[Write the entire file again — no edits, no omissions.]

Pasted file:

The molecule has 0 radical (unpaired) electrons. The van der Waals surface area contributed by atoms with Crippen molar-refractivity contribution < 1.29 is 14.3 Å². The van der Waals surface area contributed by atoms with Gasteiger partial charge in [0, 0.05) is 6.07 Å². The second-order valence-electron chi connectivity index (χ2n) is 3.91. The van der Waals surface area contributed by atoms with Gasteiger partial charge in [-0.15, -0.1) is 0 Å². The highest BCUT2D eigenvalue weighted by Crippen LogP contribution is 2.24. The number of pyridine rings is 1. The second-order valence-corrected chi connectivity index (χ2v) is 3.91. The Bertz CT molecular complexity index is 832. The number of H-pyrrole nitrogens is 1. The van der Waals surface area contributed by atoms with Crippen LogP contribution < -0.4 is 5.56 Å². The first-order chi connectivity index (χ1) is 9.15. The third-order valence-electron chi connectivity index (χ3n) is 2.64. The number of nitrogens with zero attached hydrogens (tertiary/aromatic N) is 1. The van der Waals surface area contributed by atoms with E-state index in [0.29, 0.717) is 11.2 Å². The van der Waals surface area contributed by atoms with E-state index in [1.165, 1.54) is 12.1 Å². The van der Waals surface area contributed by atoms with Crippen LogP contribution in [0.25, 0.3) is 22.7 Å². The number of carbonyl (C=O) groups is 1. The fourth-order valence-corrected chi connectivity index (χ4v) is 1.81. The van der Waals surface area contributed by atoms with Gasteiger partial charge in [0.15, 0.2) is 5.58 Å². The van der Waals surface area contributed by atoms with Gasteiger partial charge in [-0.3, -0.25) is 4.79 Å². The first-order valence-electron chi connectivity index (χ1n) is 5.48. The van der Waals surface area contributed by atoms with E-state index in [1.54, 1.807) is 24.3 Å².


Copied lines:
The molecule has 0 radical (unpaired) electrons. The van der Waals surface area contributed by atoms with Crippen molar-refractivity contribution < 1.29 is 14.3 Å². The van der Waals surface area contributed by atoms with Gasteiger partial charge in [0, 0.05) is 6.07 Å². The second-order valence-electron chi connectivity index (χ2n) is 3.91. The van der Waals surface area contributed by atoms with Gasteiger partial charge in [-0.15, -0.1) is 0 Å². The highest BCUT2D eigenvalue weighted by Crippen LogP contribution is 2.24. The number of pyridine rings is 1. The second-order valence-corrected chi connectivity index (χ2v) is 3.91. The Bertz CT molecular complexity index is 832. The number of H-pyrrole nitrogens is 1. The van der Waals surface area contributed by atoms with Crippen LogP contribution < -0.4 is 5.56 Å². The first-order chi connectivity index (χ1) is 9.15. The third-order valence-electron chi connectivity index (χ3n) is 2.64. The number of nitrogens with zero attached hydrogens (tertiary/aromatic N) is 1. The van der Waals surface area contributed by atoms with E-state index in [0.29, 0.717) is 11.2 Å². The van der Waals surface area contributed by atoms with E-state index in [1.165, 1.54) is 12.1 Å². The van der Waals surface area contributed by atoms with Crippen LogP contribution in [0.25, 0.3) is 22.7 Å². The number of carbonyl (C=O) groups is 1. The fourth-order valence-corrected chi connectivity index (χ4v) is 1.81. The van der Waals surface area contributed by atoms with Gasteiger partial charge in [0.15, 0.2) is 5.58 Å². The van der Waals surface area contributed by atoms with Gasteiger partial charge in [-0.3, -0.25) is 4.79 Å². The first-order valence-electron chi connectivity index (χ1n) is 5.48. The van der Waals surface area contributed by atoms with E-state index in [1.54, 1.807) is 24.3 Å².